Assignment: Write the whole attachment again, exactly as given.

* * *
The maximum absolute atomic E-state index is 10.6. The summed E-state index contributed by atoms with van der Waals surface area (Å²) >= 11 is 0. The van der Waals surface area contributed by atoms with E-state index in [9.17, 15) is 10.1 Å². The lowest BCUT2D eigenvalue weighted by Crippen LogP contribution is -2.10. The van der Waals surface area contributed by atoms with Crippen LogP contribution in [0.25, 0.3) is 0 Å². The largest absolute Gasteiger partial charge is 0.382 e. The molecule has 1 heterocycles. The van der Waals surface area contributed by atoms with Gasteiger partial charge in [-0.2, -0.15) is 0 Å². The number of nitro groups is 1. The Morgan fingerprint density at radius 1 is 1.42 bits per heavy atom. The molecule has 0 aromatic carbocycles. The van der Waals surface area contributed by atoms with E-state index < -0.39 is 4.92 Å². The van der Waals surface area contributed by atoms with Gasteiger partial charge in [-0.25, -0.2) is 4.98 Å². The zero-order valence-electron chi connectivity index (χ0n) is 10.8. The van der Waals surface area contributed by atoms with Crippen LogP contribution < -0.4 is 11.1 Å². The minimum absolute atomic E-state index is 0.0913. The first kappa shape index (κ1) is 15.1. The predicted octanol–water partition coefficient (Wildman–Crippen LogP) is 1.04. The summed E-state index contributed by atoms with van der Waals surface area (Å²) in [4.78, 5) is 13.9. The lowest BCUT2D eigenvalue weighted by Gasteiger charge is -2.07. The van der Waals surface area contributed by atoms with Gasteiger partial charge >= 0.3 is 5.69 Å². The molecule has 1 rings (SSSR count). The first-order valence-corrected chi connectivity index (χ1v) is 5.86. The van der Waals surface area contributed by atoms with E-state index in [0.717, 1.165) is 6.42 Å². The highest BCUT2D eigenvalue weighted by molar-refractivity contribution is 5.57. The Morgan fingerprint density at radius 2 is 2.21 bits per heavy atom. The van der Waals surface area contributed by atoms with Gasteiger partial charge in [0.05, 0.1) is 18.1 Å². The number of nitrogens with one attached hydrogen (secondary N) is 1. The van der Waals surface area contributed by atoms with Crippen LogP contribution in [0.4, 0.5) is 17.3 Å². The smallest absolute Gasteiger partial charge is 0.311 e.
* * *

The maximum absolute atomic E-state index is 10.6. The summed E-state index contributed by atoms with van der Waals surface area (Å²) >= 11 is 0. The van der Waals surface area contributed by atoms with E-state index in [9.17, 15) is 10.1 Å². The lowest BCUT2D eigenvalue weighted by Crippen LogP contribution is -2.10. The van der Waals surface area contributed by atoms with Crippen LogP contribution in [0.25, 0.3) is 0 Å². The largest absolute Gasteiger partial charge is 0.382 e. The molecule has 1 heterocycles. The van der Waals surface area contributed by atoms with Gasteiger partial charge in [-0.2, -0.15) is 0 Å². The number of nitro groups is 1. The Morgan fingerprint density at radius 1 is 1.42 bits per heavy atom. The molecule has 0 aromatic carbocycles. The van der Waals surface area contributed by atoms with E-state index < -0.39 is 4.92 Å². The van der Waals surface area contributed by atoms with Gasteiger partial charge in [-0.25, -0.2) is 4.98 Å². The zero-order valence-electron chi connectivity index (χ0n) is 10.8. The van der Waals surface area contributed by atoms with Crippen LogP contribution < -0.4 is 11.1 Å². The minimum absolute atomic E-state index is 0.0913. The first kappa shape index (κ1) is 15.1. The predicted octanol–water partition coefficient (Wildman–Crippen LogP) is 1.04. The summed E-state index contributed by atoms with van der Waals surface area (Å²) in [4.78, 5) is 13.9. The lowest BCUT2D eigenvalue weighted by Gasteiger charge is -2.07. The van der Waals surface area contributed by atoms with Gasteiger partial charge >= 0.3 is 5.69 Å². The molecule has 1 rings (SSSR count). The first-order valence-corrected chi connectivity index (χ1v) is 5.86. The van der Waals surface area contributed by atoms with E-state index in [0.717, 1.165) is 6.42 Å². The highest BCUT2D eigenvalue weighted by molar-refractivity contribution is 5.57. The Morgan fingerprint density at radius 2 is 2.21 bits per heavy atom. The van der Waals surface area contributed by atoms with Gasteiger partial charge in [0.05, 0.1) is 18.1 Å². The number of nitrogens with one attached hydrogen (secondary N) is 1. The van der Waals surface area contributed by atoms with Crippen LogP contribution in [0.4, 0.5) is 17.3 Å². The smallest absolute Gasteiger partial charge is 0.311 e.